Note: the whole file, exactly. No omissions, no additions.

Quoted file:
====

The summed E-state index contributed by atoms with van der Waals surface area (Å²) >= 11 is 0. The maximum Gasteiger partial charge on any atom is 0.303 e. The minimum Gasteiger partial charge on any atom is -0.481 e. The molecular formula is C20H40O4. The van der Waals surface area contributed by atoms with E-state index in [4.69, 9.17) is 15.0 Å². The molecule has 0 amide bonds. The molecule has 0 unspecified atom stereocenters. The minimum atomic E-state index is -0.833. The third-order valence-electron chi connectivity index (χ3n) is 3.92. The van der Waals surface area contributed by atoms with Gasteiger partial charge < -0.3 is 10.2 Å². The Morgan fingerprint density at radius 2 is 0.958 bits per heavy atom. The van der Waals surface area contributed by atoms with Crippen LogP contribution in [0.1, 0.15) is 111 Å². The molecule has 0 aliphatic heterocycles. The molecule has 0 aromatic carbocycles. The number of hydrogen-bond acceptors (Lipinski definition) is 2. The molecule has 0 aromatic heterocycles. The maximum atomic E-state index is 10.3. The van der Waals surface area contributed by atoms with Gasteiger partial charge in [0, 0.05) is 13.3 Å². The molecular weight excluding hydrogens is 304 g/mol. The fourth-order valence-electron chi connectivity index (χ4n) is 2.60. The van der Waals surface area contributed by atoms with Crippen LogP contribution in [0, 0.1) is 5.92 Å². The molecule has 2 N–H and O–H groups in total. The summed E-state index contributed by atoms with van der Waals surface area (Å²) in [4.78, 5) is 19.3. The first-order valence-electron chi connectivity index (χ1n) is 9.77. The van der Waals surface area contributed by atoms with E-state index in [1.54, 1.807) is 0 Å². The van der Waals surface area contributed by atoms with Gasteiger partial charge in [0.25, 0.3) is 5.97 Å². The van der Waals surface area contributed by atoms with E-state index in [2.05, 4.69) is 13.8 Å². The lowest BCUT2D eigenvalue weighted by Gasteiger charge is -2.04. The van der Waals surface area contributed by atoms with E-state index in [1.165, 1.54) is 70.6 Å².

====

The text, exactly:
The summed E-state index contributed by atoms with van der Waals surface area (Å²) >= 11 is 0. The maximum Gasteiger partial charge on any atom is 0.303 e. The minimum Gasteiger partial charge on any atom is -0.481 e. The molecular formula is C20H40O4. The van der Waals surface area contributed by atoms with E-state index in [4.69, 9.17) is 15.0 Å². The molecule has 0 amide bonds. The molecule has 0 unspecified atom stereocenters. The minimum atomic E-state index is -0.833. The third-order valence-electron chi connectivity index (χ3n) is 3.92. The van der Waals surface area contributed by atoms with Gasteiger partial charge < -0.3 is 10.2 Å². The Morgan fingerprint density at radius 2 is 0.958 bits per heavy atom. The van der Waals surface area contributed by atoms with Crippen LogP contribution in [0.1, 0.15) is 111 Å². The molecule has 0 aliphatic heterocycles. The molecule has 0 aromatic carbocycles. The number of hydrogen-bond acceptors (Lipinski definition) is 2. The molecule has 0 aromatic heterocycles. The maximum atomic E-state index is 10.3. The van der Waals surface area contributed by atoms with Gasteiger partial charge in [0, 0.05) is 13.3 Å². The molecular weight excluding hydrogens is 304 g/mol. The fourth-order valence-electron chi connectivity index (χ4n) is 2.60. The van der Waals surface area contributed by atoms with Crippen LogP contribution in [0, 0.1) is 5.92 Å². The molecule has 2 N–H and O–H groups in total. The summed E-state index contributed by atoms with van der Waals surface area (Å²) in [4.78, 5) is 19.3. The first-order valence-electron chi connectivity index (χ1n) is 9.77. The van der Waals surface area contributed by atoms with E-state index in [1.54, 1.807) is 0 Å². The van der Waals surface area contributed by atoms with Gasteiger partial charge in [0.25, 0.3) is 5.97 Å². The van der Waals surface area contributed by atoms with E-state index in [2.05, 4.69) is 13.8 Å². The lowest BCUT2D eigenvalue weighted by Gasteiger charge is -2.04. The van der Waals surface area contributed by atoms with E-state index in [1.165, 1.54) is 70.6 Å².